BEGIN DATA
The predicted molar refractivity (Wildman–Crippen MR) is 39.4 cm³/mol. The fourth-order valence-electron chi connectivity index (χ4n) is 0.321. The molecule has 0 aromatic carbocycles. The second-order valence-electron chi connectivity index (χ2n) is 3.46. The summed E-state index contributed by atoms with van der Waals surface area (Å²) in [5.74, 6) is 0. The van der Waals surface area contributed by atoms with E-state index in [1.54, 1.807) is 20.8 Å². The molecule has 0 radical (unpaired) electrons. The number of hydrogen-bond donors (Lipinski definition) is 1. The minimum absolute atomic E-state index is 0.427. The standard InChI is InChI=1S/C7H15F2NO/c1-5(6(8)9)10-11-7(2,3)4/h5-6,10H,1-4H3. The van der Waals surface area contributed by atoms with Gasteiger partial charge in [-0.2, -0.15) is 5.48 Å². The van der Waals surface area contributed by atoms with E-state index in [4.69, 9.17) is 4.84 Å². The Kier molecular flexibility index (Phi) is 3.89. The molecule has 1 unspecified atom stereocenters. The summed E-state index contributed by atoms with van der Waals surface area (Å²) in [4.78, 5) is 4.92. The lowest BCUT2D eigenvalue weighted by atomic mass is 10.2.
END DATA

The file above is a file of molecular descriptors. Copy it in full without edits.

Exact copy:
The predicted molar refractivity (Wildman–Crippen MR) is 39.4 cm³/mol. The fourth-order valence-electron chi connectivity index (χ4n) is 0.321. The molecule has 0 aromatic carbocycles. The second-order valence-electron chi connectivity index (χ2n) is 3.46. The summed E-state index contributed by atoms with van der Waals surface area (Å²) in [5.74, 6) is 0. The van der Waals surface area contributed by atoms with E-state index in [1.54, 1.807) is 20.8 Å². The molecule has 0 radical (unpaired) electrons. The number of hydrogen-bond donors (Lipinski definition) is 1. The minimum absolute atomic E-state index is 0.427. The standard InChI is InChI=1S/C7H15F2NO/c1-5(6(8)9)10-11-7(2,3)4/h5-6,10H,1-4H3. The van der Waals surface area contributed by atoms with Gasteiger partial charge in [-0.2, -0.15) is 5.48 Å². The van der Waals surface area contributed by atoms with E-state index in [4.69, 9.17) is 4.84 Å². The Kier molecular flexibility index (Phi) is 3.89. The molecule has 1 unspecified atom stereocenters. The summed E-state index contributed by atoms with van der Waals surface area (Å²) in [4.78, 5) is 4.92. The lowest BCUT2D eigenvalue weighted by atomic mass is 10.2.